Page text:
Materiomics: dealing with complexity in Tissue Engineering

Clemens Van Blitterswijk 1Dimitris Stamatialis Hemant Unadkat Bernke Papenburg Jeroen Rouwkema Roman Truckenmüller Aart Van Apeldoorn Matthias Wessling Jan De Boer 

1. University of Twente, Faculty Science and Technology, department of Tissue Regeneration, P.O. Box 217, Enschede 7500AE, Netherlands



C.A. van Blitterswijk, D. Stamatialis, H. Unandhar, B. Papenburg, J. Rouwkema, R. Truckenmuller, A. van Apeldoorn, M. Wessling, J. de Boer.

Departments of Tissue Regeneration and Membrane Technology, University of Twente, The Netherlands.

As the human body holds some 200 cell types that synthesize a multitude of both soluble and solid actives in addition to a variety of components that provide various means of mechanical support it will be clear that extremely complex interactions stand at the basis of the proper functioning of all tissues.
With the increase of complexity, certainly when this is associated with a, at best, only partial understanding of the underlying mechanisms, special strategies need to be applied to unravel or direct processes that result from such complex interactions. Rather than striving for a full understanding of the underlying mechanisms upon which to base ones actions, it might be more productive to rapidly screen a multitude of approaches and select the one with the most optimal result. Surprisingly, in tissue engineering this approach is still largely unexplored.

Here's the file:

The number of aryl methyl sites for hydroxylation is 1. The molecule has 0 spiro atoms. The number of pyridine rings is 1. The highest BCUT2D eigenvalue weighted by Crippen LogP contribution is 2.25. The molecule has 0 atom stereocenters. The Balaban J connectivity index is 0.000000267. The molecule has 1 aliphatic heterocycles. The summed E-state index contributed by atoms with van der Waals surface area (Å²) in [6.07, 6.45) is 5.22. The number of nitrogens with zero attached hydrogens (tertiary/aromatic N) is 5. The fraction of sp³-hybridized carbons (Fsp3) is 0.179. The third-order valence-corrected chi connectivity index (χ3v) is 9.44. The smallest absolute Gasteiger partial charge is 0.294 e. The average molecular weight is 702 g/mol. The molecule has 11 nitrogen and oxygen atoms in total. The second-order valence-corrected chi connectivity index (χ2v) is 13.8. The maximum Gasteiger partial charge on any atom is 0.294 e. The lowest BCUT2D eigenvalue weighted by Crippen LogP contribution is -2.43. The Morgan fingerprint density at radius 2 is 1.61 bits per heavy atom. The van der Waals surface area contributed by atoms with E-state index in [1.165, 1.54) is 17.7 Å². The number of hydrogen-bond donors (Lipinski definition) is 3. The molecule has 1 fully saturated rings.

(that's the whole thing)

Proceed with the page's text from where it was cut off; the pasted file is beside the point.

In this presentation, apart from a selective overview of the current state of high throughput in tissue enineering, we will discuss the production of large libraries of material geometries that will allow us to screen thousands to millions of substrates. We propose the name MATERIOMICS for the discipline of high throughput methods in biomaterials and tissue engineering science.

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Presentation: Invited oral at E-MRS Fall Meeting 2008, Symposium L, by Clemens Van Blitterswijk
See On-line Journal of E-MRS Fall Meeting 2008

Submitted: 2008-07-24 14:08
Revised:   2009-06-07 00:48
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